Lessons from the war in Georgia
By Herbert Bix - Asian Times
October 22nd, 2008
The five-day Russo-Georgian war in the Caucasus brought into sharp focus many conflicts rooted in the region's history and in aggressive US-North Atlantic Treaty Organization (NATO) policies since the collapse of the Soviet Union. Notable among these were the military encirclement of Russia and attempts to control energy resources of areas previously dominated by the Soviet Union.
The net effect of the conflict has been to hasten a dangerous new era of rivalry between the world's two most powerful nuclear states, one that will be shaped hereafter by the current global recession and the changes it is bringing about in the economic practices of all states.
Former US president Bill Clinton's use of force in Kosovo in 1999 was crucial in precipitating this situation. At the time, the United States thrust aside international law and the primacy of the UN Security Council, with Clinton justifying war as a means of establishing a more humane international order. Every civilian death that resulted from it became "unintentional collateral damage", morally justifiable because the end was noble.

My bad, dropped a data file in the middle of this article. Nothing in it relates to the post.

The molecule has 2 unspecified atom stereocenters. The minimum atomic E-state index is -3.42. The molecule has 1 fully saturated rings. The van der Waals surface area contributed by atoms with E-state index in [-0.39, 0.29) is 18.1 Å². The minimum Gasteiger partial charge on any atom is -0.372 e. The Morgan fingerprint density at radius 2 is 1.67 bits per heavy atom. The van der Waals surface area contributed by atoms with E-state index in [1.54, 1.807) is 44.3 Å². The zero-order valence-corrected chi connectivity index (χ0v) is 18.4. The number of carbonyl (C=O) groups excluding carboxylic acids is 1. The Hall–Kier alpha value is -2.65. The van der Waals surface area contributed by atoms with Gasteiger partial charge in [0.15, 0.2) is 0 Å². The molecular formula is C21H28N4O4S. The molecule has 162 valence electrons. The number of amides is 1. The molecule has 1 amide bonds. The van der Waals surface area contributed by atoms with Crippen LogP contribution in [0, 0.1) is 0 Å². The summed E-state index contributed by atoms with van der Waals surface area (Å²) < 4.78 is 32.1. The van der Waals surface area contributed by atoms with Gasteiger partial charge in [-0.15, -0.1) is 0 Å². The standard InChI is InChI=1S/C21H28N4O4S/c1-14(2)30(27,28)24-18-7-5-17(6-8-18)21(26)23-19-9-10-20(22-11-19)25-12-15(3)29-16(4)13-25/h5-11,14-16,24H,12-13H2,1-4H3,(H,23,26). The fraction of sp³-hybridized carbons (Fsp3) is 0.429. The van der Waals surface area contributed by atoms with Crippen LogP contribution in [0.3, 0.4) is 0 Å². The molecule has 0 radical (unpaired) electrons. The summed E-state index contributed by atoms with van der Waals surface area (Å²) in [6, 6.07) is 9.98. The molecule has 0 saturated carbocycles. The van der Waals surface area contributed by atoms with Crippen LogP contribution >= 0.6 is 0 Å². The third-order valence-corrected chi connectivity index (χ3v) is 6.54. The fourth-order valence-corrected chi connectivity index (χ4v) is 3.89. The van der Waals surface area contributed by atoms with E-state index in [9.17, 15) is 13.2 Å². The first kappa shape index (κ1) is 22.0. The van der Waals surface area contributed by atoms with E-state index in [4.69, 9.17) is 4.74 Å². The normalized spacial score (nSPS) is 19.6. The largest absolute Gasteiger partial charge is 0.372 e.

By substituting a quasi-legal, moral right of humanitarian intervention for the long-established principles of national sovereignty and respect for territorial integrity, US-NATO aggression against Serbia prepared the ground for US President George W Bush's unilateral military interventions.
Now, bogged down in illegal, unjust wars in Afghanistan and Iraq, the US government suddenly appears to have rediscovered the usefulness of the international law norms it defied in Kosovo. But it has invoked the principle of state sovereignty selectively, attacking Russia for its intervention in Georgia while simultaneously sending its own armed forces and aircraft on cross-border raids into Pakistan.